• Outline 1. B-lymphocytes mature in the bone marrow into a naïve B-cell expressing a unique antigen binding receptor (antibody) on its membrane. Activation: When the naïve B-cell encounters and binds a complementary antigen for the first time. 2. 3.B-Cell Maturation/Differentiation • Recall that all blood cells originate from stem cells in the red bone marrow in a process known as haemopoeisis. and the effectors plasma cells 4. this induces the B-cell to rapidly divide. Fate: – – memory B-cell express the same unique antibody as parent Bcell on their surface Plasma cells instead secrete antibody that are major effectors in humoral immunity . Clonal Expansion: The B-cell progeny proliferates and differentiates into memory B-cell.

B-cell Differentiation .

T-lymphocyte Differentiation • T-lymphocytes differentiate in the red bone marrow. Activation/Clonal expansion: T-cell proliferates and differentiates into memory T cells and effector T cells . T-cell matures in thymus. but it matures in the thymus gland • Outline 1. 2. expressing T-cell receptors TCR on cell membrane. Naïve T-cell via its TCR bind to antigen-MHC complex expressed on antigen presenting cell 3.

Tc cells. other immune cells. secretes chemicals that are toxic to pathogens. Tc: binds MHC-I.Classes of Effector T cell • Two main classes of effector T-cells that can be distinguished by the presence of special surface membrane molecules CD4 and CD8 1. Expresses CD8 . Express CD4 2. T-helper cells: binds MHC-II secrete chemicals that stimulate activation of B cells. T-cytotoxic cells.

• For T-cells to be activated.Major Histocompatibility Complex • MHC are glycoproteins that are responsible for antigen presentation. the antigen must be bound to an MHC recpetor • 2 classes of MHC 1. .MHC. MHC-II: found on cell surface of antigen presenting cells. bind and present endogenous antigens 2. MHC-1 : found on all cells in organism.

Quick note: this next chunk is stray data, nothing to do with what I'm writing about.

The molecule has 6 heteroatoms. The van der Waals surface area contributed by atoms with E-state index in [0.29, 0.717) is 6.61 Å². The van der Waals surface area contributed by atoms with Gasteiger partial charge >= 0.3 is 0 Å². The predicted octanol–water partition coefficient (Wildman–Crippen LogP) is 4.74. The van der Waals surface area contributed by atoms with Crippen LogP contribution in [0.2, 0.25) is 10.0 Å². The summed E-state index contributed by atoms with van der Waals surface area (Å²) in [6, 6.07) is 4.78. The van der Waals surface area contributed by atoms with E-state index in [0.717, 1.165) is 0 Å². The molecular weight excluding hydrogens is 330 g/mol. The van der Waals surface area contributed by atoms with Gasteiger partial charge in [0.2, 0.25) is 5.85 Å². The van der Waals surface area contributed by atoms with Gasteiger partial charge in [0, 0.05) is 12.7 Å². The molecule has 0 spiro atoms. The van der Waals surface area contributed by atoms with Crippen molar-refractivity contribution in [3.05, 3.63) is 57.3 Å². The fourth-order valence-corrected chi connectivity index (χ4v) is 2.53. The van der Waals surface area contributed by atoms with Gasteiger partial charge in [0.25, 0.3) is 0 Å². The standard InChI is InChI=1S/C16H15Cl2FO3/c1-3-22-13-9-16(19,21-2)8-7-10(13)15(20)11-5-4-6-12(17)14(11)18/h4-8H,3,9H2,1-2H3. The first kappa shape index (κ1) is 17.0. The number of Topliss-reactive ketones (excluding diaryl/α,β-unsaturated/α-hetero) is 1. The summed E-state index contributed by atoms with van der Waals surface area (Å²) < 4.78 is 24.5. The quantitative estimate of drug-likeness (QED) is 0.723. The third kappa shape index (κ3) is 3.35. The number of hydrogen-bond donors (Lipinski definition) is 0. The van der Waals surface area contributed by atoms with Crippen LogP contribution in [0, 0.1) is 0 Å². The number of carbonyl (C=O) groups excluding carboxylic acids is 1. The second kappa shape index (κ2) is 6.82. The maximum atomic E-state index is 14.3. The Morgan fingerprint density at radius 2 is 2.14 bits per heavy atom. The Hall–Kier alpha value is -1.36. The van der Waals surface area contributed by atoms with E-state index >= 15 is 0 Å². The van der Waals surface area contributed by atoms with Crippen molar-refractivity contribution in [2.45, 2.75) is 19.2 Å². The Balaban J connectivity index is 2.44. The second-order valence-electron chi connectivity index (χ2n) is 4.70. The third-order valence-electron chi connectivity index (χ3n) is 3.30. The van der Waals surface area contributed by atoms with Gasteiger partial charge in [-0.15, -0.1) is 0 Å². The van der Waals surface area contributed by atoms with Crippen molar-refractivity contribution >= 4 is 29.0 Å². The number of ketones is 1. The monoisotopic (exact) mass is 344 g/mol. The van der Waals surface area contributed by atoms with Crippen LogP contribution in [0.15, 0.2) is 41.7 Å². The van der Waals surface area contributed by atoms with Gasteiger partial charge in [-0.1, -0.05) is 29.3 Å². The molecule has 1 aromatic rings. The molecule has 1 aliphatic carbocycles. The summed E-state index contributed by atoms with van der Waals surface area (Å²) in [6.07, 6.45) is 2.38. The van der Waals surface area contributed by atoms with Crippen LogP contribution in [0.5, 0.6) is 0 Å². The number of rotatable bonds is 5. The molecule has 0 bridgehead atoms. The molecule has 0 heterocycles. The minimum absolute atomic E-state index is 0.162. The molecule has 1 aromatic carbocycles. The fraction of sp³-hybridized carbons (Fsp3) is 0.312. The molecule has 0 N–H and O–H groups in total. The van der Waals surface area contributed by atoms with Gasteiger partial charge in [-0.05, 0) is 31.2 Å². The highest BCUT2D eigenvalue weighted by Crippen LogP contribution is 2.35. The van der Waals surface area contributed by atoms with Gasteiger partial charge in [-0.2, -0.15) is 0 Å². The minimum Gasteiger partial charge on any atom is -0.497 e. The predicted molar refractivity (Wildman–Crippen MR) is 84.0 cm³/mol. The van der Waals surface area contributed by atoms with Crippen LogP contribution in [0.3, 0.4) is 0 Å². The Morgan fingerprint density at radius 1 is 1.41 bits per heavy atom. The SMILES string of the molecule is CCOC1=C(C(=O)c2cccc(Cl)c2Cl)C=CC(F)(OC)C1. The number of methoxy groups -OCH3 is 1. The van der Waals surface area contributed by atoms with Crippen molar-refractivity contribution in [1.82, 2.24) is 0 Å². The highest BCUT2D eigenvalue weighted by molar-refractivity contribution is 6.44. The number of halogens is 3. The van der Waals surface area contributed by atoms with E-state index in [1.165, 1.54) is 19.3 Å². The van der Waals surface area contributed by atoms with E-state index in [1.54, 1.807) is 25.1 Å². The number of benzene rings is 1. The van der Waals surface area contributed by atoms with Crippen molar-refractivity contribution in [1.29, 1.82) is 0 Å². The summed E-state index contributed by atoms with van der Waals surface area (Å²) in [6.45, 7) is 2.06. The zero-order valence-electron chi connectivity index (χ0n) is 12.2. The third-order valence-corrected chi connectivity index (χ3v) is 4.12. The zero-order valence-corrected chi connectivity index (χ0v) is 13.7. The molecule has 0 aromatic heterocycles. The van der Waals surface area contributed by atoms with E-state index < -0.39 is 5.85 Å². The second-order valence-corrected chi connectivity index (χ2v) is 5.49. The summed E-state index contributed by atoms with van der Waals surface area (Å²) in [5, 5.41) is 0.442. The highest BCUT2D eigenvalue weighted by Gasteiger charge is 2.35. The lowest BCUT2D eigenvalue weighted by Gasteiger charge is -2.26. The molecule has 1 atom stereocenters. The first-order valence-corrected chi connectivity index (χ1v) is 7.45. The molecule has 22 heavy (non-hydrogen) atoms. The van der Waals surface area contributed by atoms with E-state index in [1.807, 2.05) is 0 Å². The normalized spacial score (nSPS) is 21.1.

Infected host cells will express a MHCI/antigen complex that is recognised by Tc cells •.Cell-Mediated in Action • Viruses infect cells by inserting their own RNA or DNA into the host cell. 1. via Tcell receptors to the MHC-I/antigen complex and infected cell and destroy the infected cell . TC Cells will bind.

it can take one to six months for an individual exposed to HIV to produce measurable quantities of antibody. • The immune response is weakened as memory T cells . • However.HIV and T-cells • Once HIV has entered the body. the immune system initiates anti-HIV antibody and cytotoxic T cell production.

HIV/ CD4T-cell Infection • HIV causes illness by infecting and depleting CD4 T cell population. AIDS is characterised by opportunistic infections like tuberculosis. • AIDS develops when CD4 T cell count falls below 350 cells/uL -200 cells/uL • Because HIV destroys CD4 T cells. pneumonia etc . By doing that the immune system becomes severely weakened. • HIV infects and programs CD4 T cells to produce a large number of more HIV virus. and in doing so the CD4 T cells is destroyed.